MouseVUER: Home-Cage Monitoring Using a Deep Learning-based Open-Source System

In an article published in the journal Scientific Reports, researchers from the USA developed an open-source deep learning-based system called mouse video utility for experiment recordings (MouseVUER) for video monitoring of laboratory mice in their home cages. Their device uses a depth camera to capture the behavior of mice without the need for specialized test setups or markers.

Study: MouseVUER: Home-Cage Monitoring Using a Deep Learning-based Open-Source System. Image credit: unoL/Shutterstock
Study: MouseVUER: Home-Cage Monitoring Using a Deep Learning-based Open-Source System. Image credit: unoL/Shutterstock

The tool also features a custom-designed cage with a food and water hopper, a mezzanine for enrichment, and a camera mounting enclosure. Moreover, it can be integrated with a ventilated rack or a custom non-ventilated rack for efficient video acquisition, compression, and streaming.


Home-cage monitoring of mice is a valuable method for studying their natural behavior, including nocturnal activity, social interactions, and health status, without the disruptions caused by human intervention or unfamiliar environments. It can also reveal changes in behavior patterns over long time frames, which are useful for assessing the effects of interventions, diseases, or environmental factors.

Several commercial and lab-specific systems are available for home-cage monitoring, but they have limitations, such as high cost and proprietary algorithms, limited scalability and reproducibility, and compatibility issues with different racks and cages. Moreover, most commercial systems rely on conventional two-dimensional (2D) video, which can be affected by lighting conditions, occlusions, and background noise and may not capture the full complexity and variability of mouse behavior. Therefore, there is a need for an open-source system that can provide three-dimensional (3D) video monitoring of mice in their home cages, with easy fabrication, installation, and operation.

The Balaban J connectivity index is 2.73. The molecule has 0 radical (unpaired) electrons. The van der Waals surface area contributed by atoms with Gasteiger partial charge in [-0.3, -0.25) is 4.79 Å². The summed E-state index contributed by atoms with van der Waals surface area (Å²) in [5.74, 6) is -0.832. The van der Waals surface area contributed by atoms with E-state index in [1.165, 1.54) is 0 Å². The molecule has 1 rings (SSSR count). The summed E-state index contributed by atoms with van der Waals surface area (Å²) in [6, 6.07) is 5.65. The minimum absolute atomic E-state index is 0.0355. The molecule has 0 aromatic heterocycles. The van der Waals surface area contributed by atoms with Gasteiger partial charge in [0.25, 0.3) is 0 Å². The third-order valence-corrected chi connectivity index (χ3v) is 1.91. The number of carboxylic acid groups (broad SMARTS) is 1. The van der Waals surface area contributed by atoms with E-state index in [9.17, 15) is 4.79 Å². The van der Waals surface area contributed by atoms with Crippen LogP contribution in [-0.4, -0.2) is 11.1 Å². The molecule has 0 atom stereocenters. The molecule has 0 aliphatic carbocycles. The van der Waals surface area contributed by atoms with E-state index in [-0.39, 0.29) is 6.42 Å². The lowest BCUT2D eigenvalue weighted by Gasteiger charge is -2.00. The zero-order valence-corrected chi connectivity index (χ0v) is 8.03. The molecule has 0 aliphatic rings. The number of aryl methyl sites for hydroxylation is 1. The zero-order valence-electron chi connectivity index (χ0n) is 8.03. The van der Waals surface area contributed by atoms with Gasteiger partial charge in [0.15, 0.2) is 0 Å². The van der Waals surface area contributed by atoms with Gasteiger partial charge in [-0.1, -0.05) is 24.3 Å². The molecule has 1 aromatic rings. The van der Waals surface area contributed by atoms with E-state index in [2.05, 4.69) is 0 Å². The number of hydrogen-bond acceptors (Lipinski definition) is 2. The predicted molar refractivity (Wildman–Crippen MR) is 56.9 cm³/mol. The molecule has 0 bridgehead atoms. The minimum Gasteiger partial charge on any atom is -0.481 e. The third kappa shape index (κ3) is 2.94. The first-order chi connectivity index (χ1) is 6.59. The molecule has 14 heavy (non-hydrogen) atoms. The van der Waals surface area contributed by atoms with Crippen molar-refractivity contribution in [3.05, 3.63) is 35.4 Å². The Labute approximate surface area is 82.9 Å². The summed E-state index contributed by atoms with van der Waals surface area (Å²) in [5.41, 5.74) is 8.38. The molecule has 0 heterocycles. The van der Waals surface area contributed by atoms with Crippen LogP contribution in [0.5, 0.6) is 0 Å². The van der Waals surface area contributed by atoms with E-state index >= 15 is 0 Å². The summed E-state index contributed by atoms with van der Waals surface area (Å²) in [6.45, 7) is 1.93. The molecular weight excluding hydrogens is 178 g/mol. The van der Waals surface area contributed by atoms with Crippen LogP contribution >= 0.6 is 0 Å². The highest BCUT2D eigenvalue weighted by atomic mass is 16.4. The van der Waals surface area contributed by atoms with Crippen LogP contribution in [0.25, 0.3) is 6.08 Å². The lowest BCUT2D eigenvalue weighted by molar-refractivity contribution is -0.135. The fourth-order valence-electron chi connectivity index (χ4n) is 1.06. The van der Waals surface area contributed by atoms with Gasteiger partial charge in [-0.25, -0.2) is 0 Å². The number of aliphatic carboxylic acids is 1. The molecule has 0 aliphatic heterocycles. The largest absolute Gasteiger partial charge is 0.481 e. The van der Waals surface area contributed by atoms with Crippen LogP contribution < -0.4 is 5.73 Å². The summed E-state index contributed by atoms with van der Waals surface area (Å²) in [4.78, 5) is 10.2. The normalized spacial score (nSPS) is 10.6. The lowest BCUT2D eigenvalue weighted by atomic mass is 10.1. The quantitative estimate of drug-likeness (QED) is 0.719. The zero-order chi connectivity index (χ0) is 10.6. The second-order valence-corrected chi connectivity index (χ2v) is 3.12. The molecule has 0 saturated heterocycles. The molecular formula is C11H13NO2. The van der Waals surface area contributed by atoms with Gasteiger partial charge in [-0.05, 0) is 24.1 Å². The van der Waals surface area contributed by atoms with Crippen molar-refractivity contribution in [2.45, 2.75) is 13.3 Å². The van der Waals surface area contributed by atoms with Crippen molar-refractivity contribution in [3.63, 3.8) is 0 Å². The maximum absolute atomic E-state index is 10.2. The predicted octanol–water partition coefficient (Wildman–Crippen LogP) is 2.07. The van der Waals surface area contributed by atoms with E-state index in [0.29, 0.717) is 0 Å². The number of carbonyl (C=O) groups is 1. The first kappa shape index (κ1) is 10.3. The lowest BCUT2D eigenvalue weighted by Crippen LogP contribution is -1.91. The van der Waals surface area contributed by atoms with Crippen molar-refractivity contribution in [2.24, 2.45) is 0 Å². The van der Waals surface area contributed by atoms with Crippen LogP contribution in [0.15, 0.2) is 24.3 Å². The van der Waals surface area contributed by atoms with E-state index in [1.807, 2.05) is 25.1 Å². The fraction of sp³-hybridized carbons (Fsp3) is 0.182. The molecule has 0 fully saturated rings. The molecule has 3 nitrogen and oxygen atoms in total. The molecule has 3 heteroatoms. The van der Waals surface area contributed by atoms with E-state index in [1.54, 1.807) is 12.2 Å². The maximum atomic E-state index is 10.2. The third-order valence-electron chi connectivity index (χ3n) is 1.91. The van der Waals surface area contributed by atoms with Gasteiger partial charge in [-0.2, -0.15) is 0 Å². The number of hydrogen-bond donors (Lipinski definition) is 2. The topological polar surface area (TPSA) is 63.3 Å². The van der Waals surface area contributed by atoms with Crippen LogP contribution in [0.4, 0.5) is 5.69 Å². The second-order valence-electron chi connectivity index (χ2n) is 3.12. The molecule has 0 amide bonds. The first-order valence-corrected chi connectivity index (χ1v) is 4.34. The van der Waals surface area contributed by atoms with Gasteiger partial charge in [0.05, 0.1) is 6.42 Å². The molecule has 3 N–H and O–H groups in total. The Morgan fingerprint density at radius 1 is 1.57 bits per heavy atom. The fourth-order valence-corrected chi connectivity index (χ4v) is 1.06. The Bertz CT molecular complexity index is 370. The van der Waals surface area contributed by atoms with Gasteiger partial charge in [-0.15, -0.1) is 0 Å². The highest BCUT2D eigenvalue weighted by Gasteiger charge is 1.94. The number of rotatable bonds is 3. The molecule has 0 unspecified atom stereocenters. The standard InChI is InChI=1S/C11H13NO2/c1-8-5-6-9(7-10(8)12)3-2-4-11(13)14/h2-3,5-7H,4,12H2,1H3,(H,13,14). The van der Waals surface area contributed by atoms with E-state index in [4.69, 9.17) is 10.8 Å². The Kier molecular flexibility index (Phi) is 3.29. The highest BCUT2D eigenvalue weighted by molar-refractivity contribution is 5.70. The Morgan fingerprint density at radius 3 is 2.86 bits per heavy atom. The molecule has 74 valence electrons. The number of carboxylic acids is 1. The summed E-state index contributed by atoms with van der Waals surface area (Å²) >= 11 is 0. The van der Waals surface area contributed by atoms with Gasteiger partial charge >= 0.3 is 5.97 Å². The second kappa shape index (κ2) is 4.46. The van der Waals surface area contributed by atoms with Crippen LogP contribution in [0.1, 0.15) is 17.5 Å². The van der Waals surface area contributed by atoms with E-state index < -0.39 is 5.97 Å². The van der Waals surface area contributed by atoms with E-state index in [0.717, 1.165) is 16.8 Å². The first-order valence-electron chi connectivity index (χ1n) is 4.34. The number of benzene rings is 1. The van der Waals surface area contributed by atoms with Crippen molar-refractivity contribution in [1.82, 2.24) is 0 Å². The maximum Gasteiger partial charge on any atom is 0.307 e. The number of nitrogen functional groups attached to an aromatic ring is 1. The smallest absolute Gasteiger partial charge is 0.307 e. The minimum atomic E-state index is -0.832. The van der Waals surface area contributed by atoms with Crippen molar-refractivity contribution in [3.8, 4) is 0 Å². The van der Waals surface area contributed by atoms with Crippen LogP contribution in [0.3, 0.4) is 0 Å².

About the Research

MouseVUER comprised a modified next-generation (NexGen) lid, a custom food and water hopper, a camera mounting enclosure, and a mezzanine. The modified NexGen lid featured a cutout for an unobstructed camera view and a slot to secure the hopper.

The hopper included compartments for food pellets and a water bottle protected by metal grates. The camera mounting enclosure housed an Intel RealSense D435 depth camera capable of streaming RGB, depth, and near-infrared video simultaneously. This enclosure could be hung on a rack crossbar for easy access and included a handle for convenient handling. The mezzanine metallic structure provided mice with an incline, flat surface, and tunnel for exploration.

The system operated in two modes: integrated with an Allentown NexGen ventilated rack or housed in a custom non-ventilated rack. The ventilated rack enabled continuous and automated monitoring without disrupting husbandry, while the non-ventilated option accommodated three MouseVUER units and a power and control module (PCM). The PCM supplied power and data communication and included auxiliary lines for external illumination.